I remember that on November 11, 1919 members of the American Legion attempted to force their way into an IWW hall in Centralia, Washington during an Armistice Day anniversary celebration. Four armed intruders were shot dead by members of the IWW, which prompted a local mob to publicly lynch IWW organizer Wesley Everest. I remember The Centralia Massacre.

    I remember a housewife and mother from Detroit, drove alone to Alabama to help with the Selma march after seeing televised reports of the attack at the Edmund Pettus Bridge. She was driving marchers back to Selma from Montgomery when she was shot and killed by a Klansmen in a passing car. I remember Viola Gregg Liuzzo, a veteran who died in the service of her country.

    I remember that on September 10, 1897 Nineteen unarmed striking coal miners and mine workers were killed and 36 wounded by a posse organized by the Luzerne County sheriff for refusing to disperse in Pennsylvania. The strikers, most of whom were shot in the back, were originally brought in as strike-breakers, but later organized themselves. I remember the victims of the Lattimer Strike.

    I remember an Episcopal Seminary student from Boston, had come to Alabama to help with black voter registration in Lowndes County. He was arrested at a demonstration, jailed in Hayneville and then suddenly released. Moments after his release, he was shot to death by a deputy sheriff. I remember Jonathan Myrick Daniels a veteran who died in the service of his country.

    I remember that on February 24, 1912 Women and children were beaten by police during a textile strike in Lawrence, Massachusetts. I remember the Bread and Roses Strike. They were veterans who died in the service of their country.

    I remember Vernon Ferdinand Dahmer, a wealthy businessman, offered to pay poll taxes for those who couldn’t afford the fee required to vote. The night after a radio station broadcasted Dahmer’s offer, his home was firebombed. Dahmer died later from severe burns.

    I remember that on August 19, 1916 Strikebreakers hired by the Everett Mills owner attacked and beat picketing strikers in Everett, Washington. Local police watched and refused to intervene. In response, the IWW called for a meeting. When the union men arrived, they were fired on; seven people were killed, 50 were wounded, and an indeterminate number wound up missing. I remember the Battle of Everett.

    I remember the bricklayer who had attended civil rights meetings sponsored by the Congress of Racial Equality. He was found dead on a roadside, shot through the head. I remember Clarence Triggs a veteran who died in the service of his country.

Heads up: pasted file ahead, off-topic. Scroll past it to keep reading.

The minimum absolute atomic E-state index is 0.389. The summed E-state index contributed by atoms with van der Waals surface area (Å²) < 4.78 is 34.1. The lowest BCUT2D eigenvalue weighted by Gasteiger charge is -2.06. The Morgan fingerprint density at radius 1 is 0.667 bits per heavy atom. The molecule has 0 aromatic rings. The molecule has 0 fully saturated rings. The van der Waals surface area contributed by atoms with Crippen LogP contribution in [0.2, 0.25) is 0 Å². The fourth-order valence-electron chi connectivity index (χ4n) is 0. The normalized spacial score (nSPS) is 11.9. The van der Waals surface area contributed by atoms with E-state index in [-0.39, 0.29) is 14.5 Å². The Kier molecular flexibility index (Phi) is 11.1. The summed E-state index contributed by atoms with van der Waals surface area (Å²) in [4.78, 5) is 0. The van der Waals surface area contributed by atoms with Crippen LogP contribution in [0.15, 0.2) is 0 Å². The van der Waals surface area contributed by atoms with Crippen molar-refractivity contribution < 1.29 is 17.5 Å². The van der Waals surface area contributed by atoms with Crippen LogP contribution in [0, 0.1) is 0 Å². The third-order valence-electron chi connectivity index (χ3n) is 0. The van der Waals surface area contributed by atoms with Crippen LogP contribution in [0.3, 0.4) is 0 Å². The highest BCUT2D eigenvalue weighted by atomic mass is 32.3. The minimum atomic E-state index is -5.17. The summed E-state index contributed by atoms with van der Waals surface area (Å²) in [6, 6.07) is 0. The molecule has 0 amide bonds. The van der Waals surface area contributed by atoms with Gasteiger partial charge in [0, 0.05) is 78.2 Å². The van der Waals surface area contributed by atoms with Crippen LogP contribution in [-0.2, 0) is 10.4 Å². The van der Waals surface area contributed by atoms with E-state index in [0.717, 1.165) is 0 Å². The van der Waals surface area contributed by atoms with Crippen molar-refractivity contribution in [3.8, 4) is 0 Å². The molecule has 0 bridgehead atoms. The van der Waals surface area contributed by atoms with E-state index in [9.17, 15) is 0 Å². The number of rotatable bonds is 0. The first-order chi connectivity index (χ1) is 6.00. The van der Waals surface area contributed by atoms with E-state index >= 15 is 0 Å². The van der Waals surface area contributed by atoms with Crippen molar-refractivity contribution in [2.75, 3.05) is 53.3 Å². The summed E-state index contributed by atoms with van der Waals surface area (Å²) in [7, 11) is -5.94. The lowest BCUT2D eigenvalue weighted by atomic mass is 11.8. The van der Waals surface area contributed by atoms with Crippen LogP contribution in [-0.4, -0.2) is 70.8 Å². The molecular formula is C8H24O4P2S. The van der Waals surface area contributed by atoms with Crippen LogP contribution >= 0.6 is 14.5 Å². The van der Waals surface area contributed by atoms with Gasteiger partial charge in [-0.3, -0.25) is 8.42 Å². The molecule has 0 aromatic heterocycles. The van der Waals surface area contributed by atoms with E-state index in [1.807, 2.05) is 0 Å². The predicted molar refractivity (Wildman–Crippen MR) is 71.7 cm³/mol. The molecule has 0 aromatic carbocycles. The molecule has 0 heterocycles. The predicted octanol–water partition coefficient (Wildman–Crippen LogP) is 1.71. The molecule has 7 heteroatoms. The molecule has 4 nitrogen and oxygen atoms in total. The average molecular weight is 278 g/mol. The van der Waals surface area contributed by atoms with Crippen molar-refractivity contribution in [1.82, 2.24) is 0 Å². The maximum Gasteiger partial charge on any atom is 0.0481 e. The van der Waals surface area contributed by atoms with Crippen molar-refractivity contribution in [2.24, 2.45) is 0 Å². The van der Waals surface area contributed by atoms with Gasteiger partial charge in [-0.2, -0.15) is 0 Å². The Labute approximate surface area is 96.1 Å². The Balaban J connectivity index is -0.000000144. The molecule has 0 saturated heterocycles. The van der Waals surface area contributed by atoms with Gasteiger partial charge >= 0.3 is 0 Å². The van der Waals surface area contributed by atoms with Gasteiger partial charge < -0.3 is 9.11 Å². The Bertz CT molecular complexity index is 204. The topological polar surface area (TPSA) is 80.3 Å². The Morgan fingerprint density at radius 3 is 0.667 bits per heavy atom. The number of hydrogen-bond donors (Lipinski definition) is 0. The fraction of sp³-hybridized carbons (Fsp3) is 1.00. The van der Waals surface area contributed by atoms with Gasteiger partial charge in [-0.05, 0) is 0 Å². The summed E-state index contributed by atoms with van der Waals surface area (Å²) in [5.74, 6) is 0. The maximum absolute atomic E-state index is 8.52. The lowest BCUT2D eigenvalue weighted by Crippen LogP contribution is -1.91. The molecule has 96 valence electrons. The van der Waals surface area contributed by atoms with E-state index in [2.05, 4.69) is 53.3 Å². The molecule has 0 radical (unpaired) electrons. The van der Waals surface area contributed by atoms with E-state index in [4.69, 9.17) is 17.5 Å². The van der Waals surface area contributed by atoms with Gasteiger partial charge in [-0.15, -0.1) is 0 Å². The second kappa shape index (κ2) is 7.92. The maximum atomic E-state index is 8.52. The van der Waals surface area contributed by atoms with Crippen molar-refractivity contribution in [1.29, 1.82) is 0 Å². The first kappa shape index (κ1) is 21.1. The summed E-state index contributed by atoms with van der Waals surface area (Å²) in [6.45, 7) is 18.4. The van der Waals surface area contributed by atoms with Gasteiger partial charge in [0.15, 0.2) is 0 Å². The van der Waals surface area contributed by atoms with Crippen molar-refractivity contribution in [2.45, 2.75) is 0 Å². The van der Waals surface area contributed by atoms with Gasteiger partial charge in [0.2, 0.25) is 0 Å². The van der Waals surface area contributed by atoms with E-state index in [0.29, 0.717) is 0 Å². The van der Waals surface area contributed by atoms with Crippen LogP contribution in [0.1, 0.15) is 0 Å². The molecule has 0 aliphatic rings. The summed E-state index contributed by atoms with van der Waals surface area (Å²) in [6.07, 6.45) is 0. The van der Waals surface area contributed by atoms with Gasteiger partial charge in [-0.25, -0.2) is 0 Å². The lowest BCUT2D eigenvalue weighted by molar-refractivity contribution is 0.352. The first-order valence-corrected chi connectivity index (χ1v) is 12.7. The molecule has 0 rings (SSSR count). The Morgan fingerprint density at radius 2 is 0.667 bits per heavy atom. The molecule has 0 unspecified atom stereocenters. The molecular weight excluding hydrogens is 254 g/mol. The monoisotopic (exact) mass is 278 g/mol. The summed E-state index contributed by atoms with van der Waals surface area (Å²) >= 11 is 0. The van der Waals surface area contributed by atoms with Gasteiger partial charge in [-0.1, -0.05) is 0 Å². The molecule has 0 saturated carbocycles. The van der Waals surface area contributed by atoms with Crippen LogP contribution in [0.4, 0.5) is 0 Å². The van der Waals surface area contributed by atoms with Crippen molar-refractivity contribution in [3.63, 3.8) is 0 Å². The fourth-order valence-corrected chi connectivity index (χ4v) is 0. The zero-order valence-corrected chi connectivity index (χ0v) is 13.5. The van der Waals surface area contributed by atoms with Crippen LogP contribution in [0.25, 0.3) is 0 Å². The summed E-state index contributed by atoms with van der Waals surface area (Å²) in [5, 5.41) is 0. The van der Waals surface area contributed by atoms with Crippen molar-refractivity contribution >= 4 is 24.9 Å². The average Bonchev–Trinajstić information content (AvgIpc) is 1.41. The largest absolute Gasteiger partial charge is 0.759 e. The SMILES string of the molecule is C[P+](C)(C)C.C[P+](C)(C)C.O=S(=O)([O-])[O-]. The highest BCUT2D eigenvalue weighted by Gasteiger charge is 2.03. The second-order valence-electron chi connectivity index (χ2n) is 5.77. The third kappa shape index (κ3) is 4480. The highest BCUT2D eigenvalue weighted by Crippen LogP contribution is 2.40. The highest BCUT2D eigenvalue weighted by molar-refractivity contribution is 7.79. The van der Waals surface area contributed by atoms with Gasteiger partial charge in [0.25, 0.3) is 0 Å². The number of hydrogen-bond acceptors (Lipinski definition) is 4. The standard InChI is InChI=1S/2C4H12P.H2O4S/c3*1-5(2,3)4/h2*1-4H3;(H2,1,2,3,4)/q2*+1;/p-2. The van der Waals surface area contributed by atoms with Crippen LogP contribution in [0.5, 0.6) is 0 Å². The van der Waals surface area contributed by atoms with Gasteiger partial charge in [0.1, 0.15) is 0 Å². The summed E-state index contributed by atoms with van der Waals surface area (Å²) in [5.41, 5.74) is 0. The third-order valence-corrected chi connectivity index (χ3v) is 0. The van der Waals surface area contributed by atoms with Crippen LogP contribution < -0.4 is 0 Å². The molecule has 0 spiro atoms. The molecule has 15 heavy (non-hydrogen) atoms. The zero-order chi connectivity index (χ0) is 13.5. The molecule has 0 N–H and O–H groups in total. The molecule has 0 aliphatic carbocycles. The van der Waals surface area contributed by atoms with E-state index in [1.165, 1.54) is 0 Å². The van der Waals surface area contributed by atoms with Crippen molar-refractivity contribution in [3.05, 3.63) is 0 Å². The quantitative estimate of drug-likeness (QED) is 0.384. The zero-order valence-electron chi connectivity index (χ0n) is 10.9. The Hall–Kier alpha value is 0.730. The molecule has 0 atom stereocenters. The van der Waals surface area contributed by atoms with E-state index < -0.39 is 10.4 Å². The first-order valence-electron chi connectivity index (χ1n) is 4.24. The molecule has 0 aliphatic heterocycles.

I remember that on November 21, 1927 picketing miners were massacred in Columbine, Colorado. I remember the first Columbine Massacre. They were veterans who died in the service of their country.

    I remember that on October 12, 1898 in Illinois - 14 were killed, 25 wounded in violence resulting when mine owners attempted to break a strike by importing 200 nonunion black workers. I remember the victims of the Virden massacre.

    I remember that on April 27, 1973 Buddy Lamont-AIM member was hit by M16 fire at Wounded Knee, Bled to death while pinned down by fire. Still no investigation.

    I remember that in July of 1877 A general strike halted the movement of U.S. railroads. In the following days, strike riots spread across the United States. The next week, federal troops were called out to force an end to the nationwide strike. In Chicago, federal troops (recently returned from an Indian massacre) killed 30 workers and wounded over 100. I remember “The Battle of the Viaduct."

    I remember Malcolm X. Though killed by people within his own cause, the institution of racism and the "Hate that hate produced" was the ultimate culprit in his demise. He was a veteran who died in the service of his country.

    I remember that on April 20, 1914 the Colorado State Militia attacked a union tent camp with machine guns, then set it afire. Five men, two women and 12 children died as a result. I remember The "Ludlow Massacre."

    I remember that on July 22, 1916 a bomb was set off during a "Preparedness Day" parade in San Francisco, killing 10 and injuring 40 more. Thomas J. Mooney, a labor organizer and Warren K. Billings, a shoe worker, were convicted, but were both pardoned in 1939.

    I remember IWW organizer Frank Little lynched in 1916 Butte, Montana.
I remember United Mine Workers organizer Ginger Goodwin was shot by a hired private policeman outside Cumberland, British Columbia in 1918.

    I remember that on December 22, 1919 approximately 250 "anarchists," "communists," and "labor agitators" were deported to Russia where several of them died. I remember the first day of the 70 year Red Scare.

    And finally on Veteran’s Day, I remember the Baptist minister who led and inspired major non-violent desegregation campaigns, including those in Montgomery and Birmingham. He won the Nobel peace prize. He was assassinated as he prepared to lead a demonstration in Memphis. I remember Dr. Martin Luther King Jr., a veteran who died in the service of his country.
    Yes, these are battles – and yes let us remember.

    This list is far from complete. There is no way it could be. It is by no means all of them. But it is important we remember them all.

    To paraphrase Utah Phillips, (who was paraphrasing someone else – making this a "Folk" quote)

    "The most dangerous thing in the world is a long memory."

    updated: 3 years ago